Ashok Rowkavi is providing a formal platform for gays and lesbians to claim their place in political and social arenas. He encourages gays and lesbians to become proactively involved in public life and institutions through media, advocacy, cooperation and community-building.
Ashok pioneered the visibility and acceptance of sexual minorities in India through programs that highlights the communities’ existence and the dangers they face in the society. He united and organized this marginalized group into a vocal community with a common identity, to build pressure on political and social forces in the country for social acceptance. In 1990, Ashok started "Bombay Dost," a first-of-its-kind publication that focussed exclusively on issues confronting the LGBT. This magazine became the platform that mobilised the LGBT community around India to share common challenges and make friends, taking away the sense of isolation and disempowerment they felt. It spun out articles to reduce stigma associated with being LGBT and shared resources for homosexual AIDS education. The magazine inspired gay people across the country to set up community-based organisations for the LGBT people.
Owing to a huge response expressing psycho-social concerns and need for HIV outreach, Ashok started the Humsafar Trust to take on specific services for the community. Through social gatherings, outreach programs, counseling and legal education, he informs the community of their rights and government benefits. Humsafar Trust fosters and mentors rational attitudes towards sex, sexuality and gender through rational discourses and discussions amongst critical stakeholders like media groups, politicians, law-makers, police, health delivery personnel, and educators. These discussions along with media campaigns and sensitization efforts focus on removing and reducing stigma and discrimination associated with non-heterosexual sexual activity. The organization leverages its relationships with hospitals, medical colleges and institutes of social work, IITs and IIMs to embed education about sex, sexuality and gender into their curricula and develop educational policies. The organization also trains and works with counsellors on disseminating impartial sex education.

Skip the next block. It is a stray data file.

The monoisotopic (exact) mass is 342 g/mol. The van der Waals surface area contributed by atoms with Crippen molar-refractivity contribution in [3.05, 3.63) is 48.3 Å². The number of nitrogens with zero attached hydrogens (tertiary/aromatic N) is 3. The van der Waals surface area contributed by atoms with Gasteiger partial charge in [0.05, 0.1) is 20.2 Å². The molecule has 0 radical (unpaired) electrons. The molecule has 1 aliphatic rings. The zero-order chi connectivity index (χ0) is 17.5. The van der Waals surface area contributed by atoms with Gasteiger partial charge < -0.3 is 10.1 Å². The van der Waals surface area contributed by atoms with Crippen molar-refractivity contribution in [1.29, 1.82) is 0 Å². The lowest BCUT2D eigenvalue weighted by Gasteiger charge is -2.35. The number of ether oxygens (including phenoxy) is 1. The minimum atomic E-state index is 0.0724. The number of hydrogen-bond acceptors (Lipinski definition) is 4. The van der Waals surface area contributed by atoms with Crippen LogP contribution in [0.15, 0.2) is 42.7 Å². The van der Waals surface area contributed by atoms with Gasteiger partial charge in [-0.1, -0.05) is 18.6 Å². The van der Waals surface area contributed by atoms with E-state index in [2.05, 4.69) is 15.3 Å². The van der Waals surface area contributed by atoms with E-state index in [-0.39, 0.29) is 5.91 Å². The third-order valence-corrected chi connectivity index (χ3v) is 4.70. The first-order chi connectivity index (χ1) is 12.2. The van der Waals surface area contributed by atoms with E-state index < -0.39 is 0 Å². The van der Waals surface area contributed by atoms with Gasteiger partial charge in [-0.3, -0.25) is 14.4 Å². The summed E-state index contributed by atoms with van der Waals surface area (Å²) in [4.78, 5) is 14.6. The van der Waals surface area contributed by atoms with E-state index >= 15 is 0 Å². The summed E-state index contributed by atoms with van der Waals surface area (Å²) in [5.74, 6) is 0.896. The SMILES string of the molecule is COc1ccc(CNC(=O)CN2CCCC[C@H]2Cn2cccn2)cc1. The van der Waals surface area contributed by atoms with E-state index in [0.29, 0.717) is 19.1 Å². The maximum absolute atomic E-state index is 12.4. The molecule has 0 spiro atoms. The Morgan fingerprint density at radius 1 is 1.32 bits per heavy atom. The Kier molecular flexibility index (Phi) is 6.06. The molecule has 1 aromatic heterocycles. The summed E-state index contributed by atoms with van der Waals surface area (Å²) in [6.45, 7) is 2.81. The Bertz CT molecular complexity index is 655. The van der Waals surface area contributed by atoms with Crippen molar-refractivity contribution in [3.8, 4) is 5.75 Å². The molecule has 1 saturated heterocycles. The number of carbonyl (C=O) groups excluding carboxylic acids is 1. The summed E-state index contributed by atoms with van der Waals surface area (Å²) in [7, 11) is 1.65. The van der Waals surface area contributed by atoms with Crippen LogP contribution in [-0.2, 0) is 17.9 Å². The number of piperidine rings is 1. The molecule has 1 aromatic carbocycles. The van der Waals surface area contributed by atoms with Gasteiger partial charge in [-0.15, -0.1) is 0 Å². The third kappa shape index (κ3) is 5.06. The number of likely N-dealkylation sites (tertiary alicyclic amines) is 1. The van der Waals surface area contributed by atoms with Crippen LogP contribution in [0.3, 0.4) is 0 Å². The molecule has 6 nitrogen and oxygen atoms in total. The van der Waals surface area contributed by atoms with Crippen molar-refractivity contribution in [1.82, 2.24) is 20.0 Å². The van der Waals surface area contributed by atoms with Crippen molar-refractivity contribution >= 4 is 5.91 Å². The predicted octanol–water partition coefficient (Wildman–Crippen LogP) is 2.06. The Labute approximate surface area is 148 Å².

The Humsafar Trust is the convener of the Integrated Network for Sexual Minorities (INFOSEM), a registered network for sexual minorities across India that registers LGBT communities as self-help groups to utilise government programs and has nearly 200 members of registered CBOs from over 25 States. The network along with the Health Ministry is developing a national strategy to curb HIV and STIs among LGBT sexworkers. Ashok is also part of the group of activists who have been fighting against the decriminalization of the LGBT communities in India and successfully spearheaded the eight year legal battle against Section 377 of the Indian Penal Code (IPC). Section 377 is an archaic law that discriminates against people based on their sexuality. In 2009, the Delhi High Court decided to repeal Section 377 of the IPC, a hefty feat considering the LGBT community existed in the shadows well into the 1990’s. Despite the Supreme Court of India’s decision to uphold Section 377 in 2013, which re-criminalized same-sex intercourse, Ashok along with other activists continue to fight for its repeal.
The Humsafar Trust and the Bombay Dost have been key to improving mental health and decreasing STIs among the community. The organisation has successfully advocated for social entitlements and recognition from institutions such as the election commission, the health, social welfare and justice ministries. The community now receives benefits under the Backward Classes quota in Tamil Nadu and Maharashtra along with ration cards, passports, driving licenses as third gender across the country. Ashok now plans to introduce world’s model HIV prevention programs for MSMs and transgenders.
Note: This was updated in February, 2014. Read on for the ELECTION profile